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Nephrologists' management of patient medications in kidney transplantation: results of an online survey

Crawford, Kimberley, Low, Jac Kee, Manias, Elizabeth, Walker, Rowan, Toussaint, Nigel D., Mulley, William, Dooley, Michael, Ierino, Francesco L., Hughes, Peter, Goodman, David J. and Williams, Allison 2015, Nephrologists' management of patient medications in kidney transplantation: results of an online survey, Journal of evaluation in clinical practice, vol. 21, no. 5, pp. 879-885.

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Title Nephrologists' management of patient medications in kidney transplantation: results of an online survey
Author(s) Crawford, Kimberley
Low, Jac Kee
Manias, ElizabethORCID iD for Manias, Elizabeth orcid.org/0000-0002-3747-0087
Walker, Rowan
Toussaint, Nigel D.
Mulley, William
Dooley, Michael
Ierino, Francesco L.
Hughes, Peter
Goodman, David J.
Williams, Allison
Journal name Journal of evaluation in clinical practice
Volume number 21
Issue number 5
Start page 879
End page 885
Total pages 7
Publisher Wiley
Place of publication London, Eng.
Publication date 2015-10
ISSN 1356-1294
1365-2753
Keyword(s) Health care
Kidney transplantation
Medication adherence
Person-centred medicine
Summary Rationale, aims and objectives: Medication adherence is essential in kidney transplant recipients to reduce the risk of rejection and subsequent allograft loss. The aim of this study was to delineate what 'usual care' entails, in relation to medication management, for adult kidney transplant recipients. Methods: An online survey was developed to explore how nephrologists promote and assess medication adherence, the management of prescriptions, the frequency of clinic appointments and the frequency of clinical screening tests. Nephrologists from all acute kidney transplant units in Victoria, Australia, were invited to participate. Data were collected between May and June 2014. Results: Of 60 nephrologists invited to participate, 22 completed the survey (response rate of 36.6%). Respondents had a mean age of 49.1±10.1 years, with a mean of 20.1±9.9 years working in nephrology and 14 were men. Descriptive analysis of responses showed that nephrologists performed frequent screening for kidney graft dysfunction that may indicate medication non-adherence, maintained regular transplant clinic visits with patients and emphasized the importance of medication education. However, time constraints during consultations impacted on extensive patient education and the long-term medication follow-up support was often delivered by the renal transplant nurse coordinator or pharmacist. Conclusions: This study highlighted that nephrologists took an active approach in the medication management of kidney transplant recipients, which may assist with facilitating long-term graft survival. Ultimately, promoting medication adherence needs to be patient centred, involving an interdisciplinary team of nephrologists, pharmacists and renal transplant nurse coordinators, working together with the patient to establish optimal adherence.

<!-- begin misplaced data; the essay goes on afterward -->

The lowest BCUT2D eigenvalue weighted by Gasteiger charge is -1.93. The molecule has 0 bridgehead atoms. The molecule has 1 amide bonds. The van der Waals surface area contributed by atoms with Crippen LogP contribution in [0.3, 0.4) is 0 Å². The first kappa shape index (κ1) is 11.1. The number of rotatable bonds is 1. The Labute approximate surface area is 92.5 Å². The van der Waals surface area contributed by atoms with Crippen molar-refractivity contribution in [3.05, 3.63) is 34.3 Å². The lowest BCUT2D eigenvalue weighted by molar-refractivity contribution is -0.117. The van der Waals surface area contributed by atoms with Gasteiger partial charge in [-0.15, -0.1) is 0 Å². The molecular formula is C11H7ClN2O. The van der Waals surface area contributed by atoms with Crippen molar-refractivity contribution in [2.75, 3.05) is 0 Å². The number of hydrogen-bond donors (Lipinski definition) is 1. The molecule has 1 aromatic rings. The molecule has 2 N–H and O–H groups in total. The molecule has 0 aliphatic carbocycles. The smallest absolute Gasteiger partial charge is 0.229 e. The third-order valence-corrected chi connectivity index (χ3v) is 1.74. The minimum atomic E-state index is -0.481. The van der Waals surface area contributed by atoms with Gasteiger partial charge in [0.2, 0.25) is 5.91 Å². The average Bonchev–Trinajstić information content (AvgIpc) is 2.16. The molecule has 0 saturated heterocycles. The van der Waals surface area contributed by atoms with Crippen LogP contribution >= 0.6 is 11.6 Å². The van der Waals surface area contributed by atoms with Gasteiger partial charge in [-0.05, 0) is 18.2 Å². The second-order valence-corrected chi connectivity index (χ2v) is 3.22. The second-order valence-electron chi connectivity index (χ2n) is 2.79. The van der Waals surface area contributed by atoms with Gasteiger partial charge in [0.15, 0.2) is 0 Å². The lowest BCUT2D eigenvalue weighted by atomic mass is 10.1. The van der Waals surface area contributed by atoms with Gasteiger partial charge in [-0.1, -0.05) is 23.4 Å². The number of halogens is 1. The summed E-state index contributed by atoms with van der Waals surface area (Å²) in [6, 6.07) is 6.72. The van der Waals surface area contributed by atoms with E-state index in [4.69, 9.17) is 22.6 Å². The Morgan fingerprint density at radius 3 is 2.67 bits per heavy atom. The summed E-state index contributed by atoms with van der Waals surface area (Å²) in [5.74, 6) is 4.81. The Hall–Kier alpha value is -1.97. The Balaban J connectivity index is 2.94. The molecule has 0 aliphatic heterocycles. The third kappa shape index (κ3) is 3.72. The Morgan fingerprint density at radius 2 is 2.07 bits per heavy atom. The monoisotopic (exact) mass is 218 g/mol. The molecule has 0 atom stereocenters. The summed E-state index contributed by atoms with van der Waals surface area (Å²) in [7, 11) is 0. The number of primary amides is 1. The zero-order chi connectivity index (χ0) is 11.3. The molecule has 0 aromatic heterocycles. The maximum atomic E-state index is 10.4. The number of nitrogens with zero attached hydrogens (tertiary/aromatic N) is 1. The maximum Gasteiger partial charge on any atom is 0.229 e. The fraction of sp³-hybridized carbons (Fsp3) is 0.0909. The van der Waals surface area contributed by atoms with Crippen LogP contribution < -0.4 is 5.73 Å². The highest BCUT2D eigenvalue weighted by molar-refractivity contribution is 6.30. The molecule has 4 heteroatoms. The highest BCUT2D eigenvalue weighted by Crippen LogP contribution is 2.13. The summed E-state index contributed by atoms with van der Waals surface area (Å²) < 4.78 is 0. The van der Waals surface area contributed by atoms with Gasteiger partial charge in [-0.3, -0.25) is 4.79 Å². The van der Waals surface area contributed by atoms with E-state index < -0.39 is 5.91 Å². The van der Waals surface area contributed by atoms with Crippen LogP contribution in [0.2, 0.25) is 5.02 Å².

Language eng
Field of Research 111099 Nursing not elsewhere classified
Socio Economic Objective 920210 Nursing
HERDC Research category C1 Refereed article in a scholarly journal
ERA Research output type C Journal article
Copyright notice ©2015, Wiley
Persistent URL http://hdl.handle.net/10536/DRO/DU:30074358

Document type: Journal Article
Collection: School of Nursing and Midwifery
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